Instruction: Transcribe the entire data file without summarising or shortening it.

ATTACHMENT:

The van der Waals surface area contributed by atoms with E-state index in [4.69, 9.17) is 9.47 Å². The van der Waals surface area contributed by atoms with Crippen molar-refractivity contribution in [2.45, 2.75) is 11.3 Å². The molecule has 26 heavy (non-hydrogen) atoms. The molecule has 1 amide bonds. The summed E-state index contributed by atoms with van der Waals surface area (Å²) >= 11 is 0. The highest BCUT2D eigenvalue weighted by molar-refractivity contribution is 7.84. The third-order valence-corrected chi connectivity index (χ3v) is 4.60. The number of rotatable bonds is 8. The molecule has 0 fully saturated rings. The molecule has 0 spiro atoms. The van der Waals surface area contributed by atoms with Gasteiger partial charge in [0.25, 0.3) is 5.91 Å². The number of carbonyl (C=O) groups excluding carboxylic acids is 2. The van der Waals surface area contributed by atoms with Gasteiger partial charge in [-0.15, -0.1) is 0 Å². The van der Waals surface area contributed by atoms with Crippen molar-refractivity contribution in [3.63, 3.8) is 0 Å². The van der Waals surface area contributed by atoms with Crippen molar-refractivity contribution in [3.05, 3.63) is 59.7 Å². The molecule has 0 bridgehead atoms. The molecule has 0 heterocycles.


The van der Waals surface area contributed by atoms with E-state index in [4.69, 9.17) is 9.47 Å². The van der Waals surface area contributed by atoms with Crippen molar-refractivity contribution in [2.45, 2.75) is 11.3 Å². The molecule has 26 heavy (non-hydrogen) atoms. The molecule has 1 amide bonds. The summed E-state index contributed by atoms with van der Waals surface area (Å²) >= 11 is 0. The highest BCUT2D eigenvalue weighted by molar-refractivity contribution is 7.84. The third-order valence-corrected chi connectivity index (χ3v) is 4.60. The number of rotatable bonds is 8. The molecule has 0 fully saturated rings. The molecule has 0 spiro atoms. The van der Waals surface area contributed by atoms with Gasteiger partial charge in [0.25, 0.3) is 5.91 Å². The number of carbonyl (C=O) groups excluding carboxylic acids is 2. The van der Waals surface area contributed by atoms with Gasteiger partial charge in [-0.15, -0.1) is 0 Å². The van der Waals surface area contributed by atoms with Crippen molar-refractivity contribution in [3.63, 3.8) is 0 Å². The van der Waals surface area contributed by atoms with Crippen molar-refractivity contribution in [3.05, 3.63) is 59.7 Å². The molecule has 0 bridgehead atoms. The molecule has 0 heterocycles.